PH lost $10B due to climate change – Diokno – The Manila Times

FINANCE Secretary Benjamin Diokno on Wednesday said the Philippines has incurred losses of $10 billion over the past decade due to climate-related hazards.
In a statement released by the Department of Finance, Diokno underscored the critical role of sustainable finance in driving the country's shift to climate change adaptation and mitigation practices.
“Climate change is the greatest threat facing humanity today,” he said. “With its devastating social and economic impacts, it requires urgent action from all levels of society.”
Climate change, he added, is a “daily reality” in the Philippines.
“We are, therefore, determined to be a world leader in this fight against the crisis,” the Finance chief said.
Diokno said that the Marcos administration will continue to put climate action at the front and center of the country's pursuit of a robust, sustainable, and twenty-first-century economy.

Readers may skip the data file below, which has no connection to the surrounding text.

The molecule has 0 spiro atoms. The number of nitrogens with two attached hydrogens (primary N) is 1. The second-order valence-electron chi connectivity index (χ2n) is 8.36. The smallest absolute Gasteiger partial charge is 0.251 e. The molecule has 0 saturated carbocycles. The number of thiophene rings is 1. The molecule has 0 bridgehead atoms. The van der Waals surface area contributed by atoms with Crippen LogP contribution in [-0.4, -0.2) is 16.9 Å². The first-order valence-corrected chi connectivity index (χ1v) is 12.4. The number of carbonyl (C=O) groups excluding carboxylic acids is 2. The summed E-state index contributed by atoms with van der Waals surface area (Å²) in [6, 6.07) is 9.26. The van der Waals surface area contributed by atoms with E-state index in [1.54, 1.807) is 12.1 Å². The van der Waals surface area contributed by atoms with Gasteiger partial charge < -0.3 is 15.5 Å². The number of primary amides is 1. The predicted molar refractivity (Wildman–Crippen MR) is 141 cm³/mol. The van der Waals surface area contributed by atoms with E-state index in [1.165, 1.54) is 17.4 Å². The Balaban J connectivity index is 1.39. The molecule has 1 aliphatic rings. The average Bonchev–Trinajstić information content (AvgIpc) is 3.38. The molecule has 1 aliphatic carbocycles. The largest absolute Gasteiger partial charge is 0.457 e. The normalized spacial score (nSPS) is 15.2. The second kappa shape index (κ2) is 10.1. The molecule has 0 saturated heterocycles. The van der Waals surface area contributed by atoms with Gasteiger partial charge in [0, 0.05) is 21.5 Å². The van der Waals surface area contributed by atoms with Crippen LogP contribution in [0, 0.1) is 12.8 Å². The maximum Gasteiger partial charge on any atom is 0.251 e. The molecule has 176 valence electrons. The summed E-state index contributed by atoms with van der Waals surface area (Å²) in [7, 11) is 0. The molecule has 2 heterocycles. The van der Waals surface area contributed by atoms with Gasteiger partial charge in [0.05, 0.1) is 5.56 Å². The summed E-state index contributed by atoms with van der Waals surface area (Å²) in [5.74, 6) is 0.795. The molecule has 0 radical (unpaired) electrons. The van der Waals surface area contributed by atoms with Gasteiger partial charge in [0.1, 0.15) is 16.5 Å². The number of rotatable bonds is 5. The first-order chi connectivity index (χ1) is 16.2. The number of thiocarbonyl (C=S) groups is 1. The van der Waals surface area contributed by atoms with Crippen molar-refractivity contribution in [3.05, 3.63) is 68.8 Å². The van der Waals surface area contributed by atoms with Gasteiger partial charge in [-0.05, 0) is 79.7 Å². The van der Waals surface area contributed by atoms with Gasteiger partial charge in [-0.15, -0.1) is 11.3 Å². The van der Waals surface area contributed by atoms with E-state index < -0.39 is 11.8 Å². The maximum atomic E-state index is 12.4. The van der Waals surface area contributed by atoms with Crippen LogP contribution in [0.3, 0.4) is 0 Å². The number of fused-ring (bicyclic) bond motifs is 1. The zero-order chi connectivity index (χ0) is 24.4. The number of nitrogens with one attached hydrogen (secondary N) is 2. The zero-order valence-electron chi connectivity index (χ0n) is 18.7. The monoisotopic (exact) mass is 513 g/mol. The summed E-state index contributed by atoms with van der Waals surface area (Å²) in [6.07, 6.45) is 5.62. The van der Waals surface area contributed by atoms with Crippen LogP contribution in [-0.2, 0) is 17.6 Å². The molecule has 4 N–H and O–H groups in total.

He added that the administration's legislative priorities will promote environmental sustainability to address climate change.
“We will not sit idly by as the planet burns — and with it, our people and the gains we have fought tooth-and-nail for,” the official said.
“We intend to take all the necessary steps now and act decisively for the good of our people, our economy, and our planet.”
The government formed the Green Force co-led by the Department of Finance and the Bangko Sentral ng Pilipinas (BSP) to synergize public and private investments in greening the business landscape and mainstreaming climate change through the financial sector.
Earlier this year, the government launched the Philippine Sustainable Finance Roadmap, which lays out the country's action plan to mobilize financing for climate action initiatives, facilitate investments in climate-resilient public infrastructure, and develop projects that promote sustainable development.
The country also issued its first sustainability global bonds worth $1 billion and sustainability samurai bonds worth $600 million.
The Asian Development Bank has also extended to the Philippines its first climate change policy-based financing worth $250 million, making the country one of the pioneers in climate policy development financing.


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